Have you ever had sorghum? When Bob’s Red Mill requested me to develop a unique dish utilizing one of their ancient grains, I seized the chance to experiment. Like millet and quinoa, sorghum is a pseudograin that contains no gluten. Although it cooks like a grain, it is actually a grass. It is somewhat chewy and shaped like farro or wheat berries, similar to pearl couscous.
In dishes that usually call for couscous (like tabouli), various little pasta shapes, and healthy grains like farro, I’ve been using sorghum as a substitute. Offering my gluten-free pals alternatives to rice and quinoa has been lovely. Bonus? I paid $3 for my bag of sorghum, which is much less than the same amount of quinoa and rice.
I enjoy obsessing over foods, so I decided to share some of the more fascinating information I’ve discovered about sorghum. Despite being the fifth-most significant cereal crop in the world, it is one of those unexpected “grains” that receives little attention.
Near Egypt, sorghum initially emerged about 8000 years ago. It subsequently spread to China via India to Africa. In Africa and some regions of Asia, it is predominantly produced for human use, whereas in the United States, it is grown for animal consumption and ethanol production. I’m lucky enough to reside in Kansas, the state that produces the most sorghum overall. Given that sorghum is exceptionally drought tolerant and uses less water than corn, we’ll certainly hear more and more about it as a crop in the future.
I had a craving for sweet, roasted cherry tomatoes, which led to the creation of this recipe. I planted a cherry tomato plant in my backyard this past weekend since I’m so eager for tomato season. Grow, tomatoes, grow! The sweet-and-tart cherry tomatoes are transformed into concentrated sweet, saucy delight once they are roasted.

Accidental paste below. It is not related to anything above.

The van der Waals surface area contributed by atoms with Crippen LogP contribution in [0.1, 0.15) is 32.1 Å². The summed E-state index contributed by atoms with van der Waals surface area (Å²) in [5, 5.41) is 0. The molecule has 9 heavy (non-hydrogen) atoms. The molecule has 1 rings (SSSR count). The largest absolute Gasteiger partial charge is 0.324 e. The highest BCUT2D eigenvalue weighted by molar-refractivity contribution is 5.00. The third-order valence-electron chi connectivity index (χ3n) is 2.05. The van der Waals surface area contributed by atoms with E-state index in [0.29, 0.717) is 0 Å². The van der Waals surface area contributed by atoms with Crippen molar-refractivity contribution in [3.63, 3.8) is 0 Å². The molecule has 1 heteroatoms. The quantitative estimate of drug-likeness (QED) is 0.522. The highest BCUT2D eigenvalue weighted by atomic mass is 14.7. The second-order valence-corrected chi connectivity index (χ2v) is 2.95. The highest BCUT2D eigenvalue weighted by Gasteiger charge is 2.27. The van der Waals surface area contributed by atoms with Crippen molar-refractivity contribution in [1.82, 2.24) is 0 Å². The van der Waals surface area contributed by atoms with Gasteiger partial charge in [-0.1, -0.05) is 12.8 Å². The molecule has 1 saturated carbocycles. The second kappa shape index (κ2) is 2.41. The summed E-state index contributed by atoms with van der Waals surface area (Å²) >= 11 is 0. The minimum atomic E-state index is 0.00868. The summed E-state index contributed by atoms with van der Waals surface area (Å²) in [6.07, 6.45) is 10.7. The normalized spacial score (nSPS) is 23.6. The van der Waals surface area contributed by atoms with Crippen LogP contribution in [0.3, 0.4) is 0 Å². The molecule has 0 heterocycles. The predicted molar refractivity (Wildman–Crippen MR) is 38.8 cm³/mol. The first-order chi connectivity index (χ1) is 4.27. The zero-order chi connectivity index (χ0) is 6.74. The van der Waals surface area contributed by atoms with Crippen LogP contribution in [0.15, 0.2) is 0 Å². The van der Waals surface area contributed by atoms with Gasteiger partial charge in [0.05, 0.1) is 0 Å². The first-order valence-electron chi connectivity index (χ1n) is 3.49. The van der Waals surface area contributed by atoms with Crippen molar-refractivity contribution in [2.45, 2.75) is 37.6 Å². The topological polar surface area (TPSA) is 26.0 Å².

I used the sharp arugula to counteract the sweetness of the tomatoes, and I added sorghum for weight. This filling and healthful salad is gluten-free and rounded off with salty feta, lemon, and garlic. Plan on having a pot on the stove for an hour to cook the sorghum, one of the most labor-intensive grains, but the rest comes together quickly. As usual, my notes contain suggestions for storage and substitute!
- 1 cup sorghum, rinsed in a fine mesh colander
- 3 cups water
Roasted cherry tomatoes
- 1 pint cherry tomatoes
- 1 tablespoon olive oil
- Sea salt
- 2 tablespoons olive oil
- 2 tablespoons lemon juice
- ¼ teaspoon red pepper flakes
- ¼ teaspoon fine grain sea salt
- 1 clove garlic, pressed or minced
- Freshly ground black pepper, to taste
- 3 cups baby arugula*
- ¼ cup crumbled feta
- 2 tablespoons grated Parmesan cheese
- Optional: 1 can (14 ounces) chickpeas, rinsed and drained
- First, cook the sorghum: Combine rinsed sorghum and three cups water in a small pot. Bring to a boil, then cover and reduce heat to medium-low. Cook until the sorghum is pleasantly tender but still has some chew to it, about 55 to 65 minutes. You can wait until the sorghum is halfway cooked before proceeding with the next steps.
- To roast the cherry tomatoes: Preheat oven to 400 degrees Fahrenheit. Line a small, rimmed baking sheet with parchment paper for easy cleanup. Toss the whole cherry tomatoes with one tablespoon olive oil and a sprinkle of salt. Roast until the tomatoes are soft, plump and starting to burst open, about 18 minutes.
- To make the dressing: Whisk together the olive oil, lemon juice, red pepper flakes, salt and pepper until emulsified.
- Once the sorghum is done cooking: Drain off any excess water and pour the cooked sorghum into a serving bowl. Pour in all of the dressing, all of the cherry tomatoes and their juices, the arugula*, feta, Parmesan and chickpeas (optional). Toss well and serve.